Colonel Todd Rasmussen, MD, has seen enormous changes in trauma treatment over the course of his career. He remembers his early years at Walter Reed in Washington, DC, with something like horror.
"It was unlike anything I had seen at that juncture in my career. I had just finished my surgical training at Mayo Clinic about a month before 9/11 and got called in when the more senior surgical staff were deployed," he said. "We were dealing with awful cases of wounds that had been sustained some 6000 miles away in Afghanistan."
The biggest problem was that "there was very little in the way of in-the-field care in those days; we were just learning again what wartime trauma care was like," he explained. Patients arrived at Walter Reed in precarious states with complex soft tissue wounds, often having missed a critical window of treatment.
"Since then, we've made a tremendous amount of progress," reported Rasmussen, who is from the F. Edward Hébert School of Medicine at Uniformed Services University in Bethesda, Maryland.
This progress, however, has come at a cost. It was the prolonged nature of the post-9/11 war that made clear what was needed to reduce mortality and morbidity in military medicine, he explained. "All of a sudden, we had a large database of patients who had suffered traumatic injuries and we could do research to see what worked and what didn't."
It is what Rasmussen calls a "strange paradox," or the "silver lining of an otherwise dark cloud of war."
Smart use of resuscitative fluids, the use of tranexamic acid, catheter-based techniques, and temporary vascular shunts — which allow preservation of the extremity beyond the injury — are just some of the advances that Rasmussen has helped develop over the years.
"The best research projects come from the bedside of the patient," he said. "We started to think of new ways to improve our ability to stop bleeding and control shock."
Rasmussen, along with Jonathan Eliason, MD, from the University of Michigan in Ann Arbor, developed the ER-REBOA, a balloon catheter designed to temporarily occlude large vessels in emergency and critical care environments.
But changes to in-the-field procedures, which grew out of a "maturing joint trauma care system," have been as important as the advances in technology, said Rasmussen.
With the various arms of the military working together, the care that injured service personnel receive in the field has been transformed. "The case fatality rate is much lower, and the wounds we see back here at Walter Reed have been tended to meticulously before the injured arrive," he said.
Although many of these developments were made by the military, they "are all very relevant to civilian care," he added, citing a 2016 report that states that the leading cause of death for Americans younger than 46 years is trauma. Rasmussen said he believes that more lives can be saved.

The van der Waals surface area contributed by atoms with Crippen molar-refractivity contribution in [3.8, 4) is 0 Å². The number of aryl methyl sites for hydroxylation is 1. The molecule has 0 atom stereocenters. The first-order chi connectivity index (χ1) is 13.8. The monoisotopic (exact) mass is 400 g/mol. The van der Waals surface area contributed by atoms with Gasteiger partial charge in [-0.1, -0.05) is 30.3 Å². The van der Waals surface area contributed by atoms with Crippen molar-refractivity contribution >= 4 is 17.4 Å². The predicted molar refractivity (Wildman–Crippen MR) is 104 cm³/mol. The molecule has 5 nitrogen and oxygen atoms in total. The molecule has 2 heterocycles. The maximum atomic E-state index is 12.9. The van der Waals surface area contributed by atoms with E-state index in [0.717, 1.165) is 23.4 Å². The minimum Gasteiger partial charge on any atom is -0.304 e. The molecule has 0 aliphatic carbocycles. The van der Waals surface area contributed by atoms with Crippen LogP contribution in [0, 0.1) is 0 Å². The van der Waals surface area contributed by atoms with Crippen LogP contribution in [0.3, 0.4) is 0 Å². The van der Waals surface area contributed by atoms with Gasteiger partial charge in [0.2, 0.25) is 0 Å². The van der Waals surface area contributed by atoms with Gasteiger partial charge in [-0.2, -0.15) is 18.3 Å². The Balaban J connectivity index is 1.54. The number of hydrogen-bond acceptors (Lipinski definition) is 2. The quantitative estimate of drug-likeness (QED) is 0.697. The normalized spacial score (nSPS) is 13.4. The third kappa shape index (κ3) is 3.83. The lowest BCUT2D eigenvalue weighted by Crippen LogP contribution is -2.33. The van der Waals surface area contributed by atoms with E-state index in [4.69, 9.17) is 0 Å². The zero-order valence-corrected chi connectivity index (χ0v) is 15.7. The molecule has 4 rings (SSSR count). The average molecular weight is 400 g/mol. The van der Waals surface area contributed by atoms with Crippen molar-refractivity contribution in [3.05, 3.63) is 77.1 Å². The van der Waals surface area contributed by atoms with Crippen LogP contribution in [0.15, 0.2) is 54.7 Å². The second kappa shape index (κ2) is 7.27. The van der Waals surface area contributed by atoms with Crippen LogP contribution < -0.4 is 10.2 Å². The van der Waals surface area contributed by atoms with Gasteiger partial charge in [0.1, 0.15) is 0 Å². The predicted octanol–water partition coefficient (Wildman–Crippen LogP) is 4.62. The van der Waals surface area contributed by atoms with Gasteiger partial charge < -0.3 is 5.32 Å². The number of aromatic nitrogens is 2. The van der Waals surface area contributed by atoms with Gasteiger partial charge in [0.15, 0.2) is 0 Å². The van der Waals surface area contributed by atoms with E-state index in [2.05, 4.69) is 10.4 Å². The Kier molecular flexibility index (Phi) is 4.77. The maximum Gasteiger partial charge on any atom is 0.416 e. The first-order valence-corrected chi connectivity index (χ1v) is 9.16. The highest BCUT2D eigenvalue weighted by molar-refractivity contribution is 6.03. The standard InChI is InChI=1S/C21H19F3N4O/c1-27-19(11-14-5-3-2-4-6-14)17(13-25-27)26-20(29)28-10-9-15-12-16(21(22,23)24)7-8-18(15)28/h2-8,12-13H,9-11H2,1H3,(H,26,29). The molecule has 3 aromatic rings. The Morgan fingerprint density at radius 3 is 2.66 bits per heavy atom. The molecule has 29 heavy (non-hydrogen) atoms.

There are many preventable deaths from trauma, and the vast majority occurs in the prehospital setting, Rasmussen told Medscape Medical News. "The advances in vascular access and endovascular technologies that will occur over the next decade will move life-saving capabilities in bleeding control, resuscitation, organ preservation, and suspended animation to the point of injury and en-route care setting; that is, to the prehospital or field setting."
The vascular surgeon spoke about these developments when he delivered the Peter Safar Memorial Lecture, entitled The Future of Critical Care Medicine in the Field, at the Society of Critical Care Medicine (SCCM) 2020 Critical Care Congress in Orlando.
"Automation of mechanical devices, progress in surface science, and the ability to make devices smaller mean that technologies like extracorporeal life support and REBOA — or resuscitative endovascular balloon occlusion of the aorta — will be further miniaturized, integrated, and automated by 2030," Rasmussen told Medscape Medical News.
Challenging the Limits Beyond the Call of Duty
These developments will eliminate the need for concurrent use of blood thinners and provide new ways to administer cellular therapies and new drugs, Rasmussen predicted. They will also mean that endovascular techniques will be available to a broader portion of the emergency medical services care team, including medics, paramedics, nurses, and emergency physicians.
"Rasmussen's Safar lecture was truly inspirational," said Jose Pascual, MD, PhD, from the University of Pennsylvania in Philadelphia, who is a member of the council of the SCCM.
"He showed us how disrupting technologies like REBOA — which he worked on from bench to bedside — can have an impact on resuscitation," he told Medscape Medical News.
But more important to Pascual than the technology is the reminder that "we are still finding ways to improve the care of people who are about to die in front of us, that there is room to change things, and that we can challenge the limits of what we think is survivable," he explained.
"Rasmussen showed us how he went beyond the call of duty and improved outcomes for military personnel. It was a powerful testimonial," he added.
Society of Critical Care Medicine (SCCM) 2020 Critical Care Congress. Presented February 17, 2020.
Medscape Medical News © 2020
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